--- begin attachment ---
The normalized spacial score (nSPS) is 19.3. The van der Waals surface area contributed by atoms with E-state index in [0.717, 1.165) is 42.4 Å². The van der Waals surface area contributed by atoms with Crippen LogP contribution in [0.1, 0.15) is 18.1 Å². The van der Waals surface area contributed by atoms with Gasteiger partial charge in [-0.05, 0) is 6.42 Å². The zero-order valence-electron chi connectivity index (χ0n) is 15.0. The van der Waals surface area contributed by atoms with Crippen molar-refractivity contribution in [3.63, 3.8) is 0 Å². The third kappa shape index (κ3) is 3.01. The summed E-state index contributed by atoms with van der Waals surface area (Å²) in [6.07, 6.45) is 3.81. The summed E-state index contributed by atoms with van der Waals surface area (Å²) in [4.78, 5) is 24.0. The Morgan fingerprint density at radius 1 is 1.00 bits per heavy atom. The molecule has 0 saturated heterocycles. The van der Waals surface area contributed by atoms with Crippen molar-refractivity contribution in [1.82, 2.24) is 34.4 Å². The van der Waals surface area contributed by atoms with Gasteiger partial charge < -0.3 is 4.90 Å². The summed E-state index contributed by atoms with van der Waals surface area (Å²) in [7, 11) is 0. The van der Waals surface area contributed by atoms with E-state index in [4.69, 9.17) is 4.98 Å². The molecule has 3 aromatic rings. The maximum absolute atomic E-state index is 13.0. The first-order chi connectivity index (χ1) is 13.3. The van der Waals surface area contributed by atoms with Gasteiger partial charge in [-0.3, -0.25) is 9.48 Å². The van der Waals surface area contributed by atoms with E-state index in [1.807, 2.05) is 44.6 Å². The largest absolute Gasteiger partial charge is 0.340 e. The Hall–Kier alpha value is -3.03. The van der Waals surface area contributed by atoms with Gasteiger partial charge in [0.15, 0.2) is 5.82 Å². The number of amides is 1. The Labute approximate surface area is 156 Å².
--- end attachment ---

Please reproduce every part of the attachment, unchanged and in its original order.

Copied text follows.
The normalized spacial score (nSPS) is 19.3. The van der Waals surface area contributed by atoms with E-state index in [0.717, 1.165) is 42.4 Å². The van der Waals surface area contributed by atoms with Crippen LogP contribution in [0.1, 0.15) is 18.1 Å². The van der Waals surface area contributed by atoms with Gasteiger partial charge in [-0.05, 0) is 6.42 Å². The zero-order valence-electron chi connectivity index (χ0n) is 15.0. The van der Waals surface area contributed by atoms with Crippen molar-refractivity contribution in [3.63, 3.8) is 0 Å². The third kappa shape index (κ3) is 3.01. The summed E-state index contributed by atoms with van der Waals surface area (Å²) in [6.07, 6.45) is 3.81. The summed E-state index contributed by atoms with van der Waals surface area (Å²) in [4.78, 5) is 24.0. The Morgan fingerprint density at radius 1 is 1.00 bits per heavy atom. The molecule has 0 saturated heterocycles. The van der Waals surface area contributed by atoms with Crippen molar-refractivity contribution in [1.82, 2.24) is 34.4 Å². The van der Waals surface area contributed by atoms with Gasteiger partial charge < -0.3 is 4.90 Å². The summed E-state index contributed by atoms with van der Waals surface area (Å²) in [7, 11) is 0. The van der Waals surface area contributed by atoms with E-state index in [4.69, 9.17) is 4.98 Å². The molecule has 3 aromatic rings. The maximum absolute atomic E-state index is 13.0. The first-order chi connectivity index (χ1) is 13.3. The van der Waals surface area contributed by atoms with Gasteiger partial charge in [-0.3, -0.25) is 9.48 Å². The van der Waals surface area contributed by atoms with E-state index in [1.807, 2.05) is 44.6 Å². The largest absolute Gasteiger partial charge is 0.340 e. The Hall–Kier alpha value is -3.03. The van der Waals surface area contributed by atoms with Gasteiger partial charge in [0.15, 0.2) is 5.82 Å². The number of amides is 1. The Labute approximate surface area is 156 Å².